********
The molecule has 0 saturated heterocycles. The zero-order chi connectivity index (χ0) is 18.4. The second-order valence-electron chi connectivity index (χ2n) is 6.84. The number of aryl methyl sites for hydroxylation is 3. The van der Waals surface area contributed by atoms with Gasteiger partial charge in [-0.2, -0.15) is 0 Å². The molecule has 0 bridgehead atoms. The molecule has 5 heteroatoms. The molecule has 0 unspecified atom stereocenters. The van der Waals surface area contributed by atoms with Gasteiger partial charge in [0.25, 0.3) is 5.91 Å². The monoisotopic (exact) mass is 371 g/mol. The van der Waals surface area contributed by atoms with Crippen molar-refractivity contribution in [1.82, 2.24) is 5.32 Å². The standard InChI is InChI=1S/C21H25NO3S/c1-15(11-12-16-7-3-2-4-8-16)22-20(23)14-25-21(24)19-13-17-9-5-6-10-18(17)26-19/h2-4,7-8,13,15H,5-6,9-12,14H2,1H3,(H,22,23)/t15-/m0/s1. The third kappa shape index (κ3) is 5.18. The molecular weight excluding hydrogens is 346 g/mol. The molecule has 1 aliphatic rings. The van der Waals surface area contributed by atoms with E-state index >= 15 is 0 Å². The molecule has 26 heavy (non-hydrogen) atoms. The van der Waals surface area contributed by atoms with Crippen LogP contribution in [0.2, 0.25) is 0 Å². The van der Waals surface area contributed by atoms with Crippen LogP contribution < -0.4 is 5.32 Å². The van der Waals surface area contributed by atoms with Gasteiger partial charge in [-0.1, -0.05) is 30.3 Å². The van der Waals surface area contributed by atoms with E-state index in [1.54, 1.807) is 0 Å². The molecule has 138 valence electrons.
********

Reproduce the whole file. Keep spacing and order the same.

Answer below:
The molecule has 0 saturated heterocycles. The zero-order chi connectivity index (χ0) is 18.4. The second-order valence-electron chi connectivity index (χ2n) is 6.84. The number of aryl methyl sites for hydroxylation is 3. The van der Waals surface area contributed by atoms with Gasteiger partial charge in [-0.2, -0.15) is 0 Å². The molecule has 0 bridgehead atoms. The molecule has 5 heteroatoms. The molecule has 0 unspecified atom stereocenters. The van der Waals surface area contributed by atoms with Gasteiger partial charge in [0.25, 0.3) is 5.91 Å². The monoisotopic (exact) mass is 371 g/mol. The van der Waals surface area contributed by atoms with Crippen molar-refractivity contribution in [1.82, 2.24) is 5.32 Å². The standard InChI is InChI=1S/C21H25NO3S/c1-15(11-12-16-7-3-2-4-8-16)22-20(23)14-25-21(24)19-13-17-9-5-6-10-18(17)26-19/h2-4,7-8,13,15H,5-6,9-12,14H2,1H3,(H,22,23)/t15-/m0/s1. The third kappa shape index (κ3) is 5.18. The molecular weight excluding hydrogens is 346 g/mol. The molecule has 1 aliphatic rings. The van der Waals surface area contributed by atoms with E-state index >= 15 is 0 Å². The molecule has 26 heavy (non-hydrogen) atoms. The van der Waals surface area contributed by atoms with Crippen LogP contribution in [0.2, 0.25) is 0 Å². The van der Waals surface area contributed by atoms with Crippen LogP contribution < -0.4 is 5.32 Å². The van der Waals surface area contributed by atoms with Gasteiger partial charge in [-0.1, -0.05) is 30.3 Å². The van der Waals surface area contributed by atoms with E-state index in [1.54, 1.807) is 0 Å². The molecule has 138 valence electrons.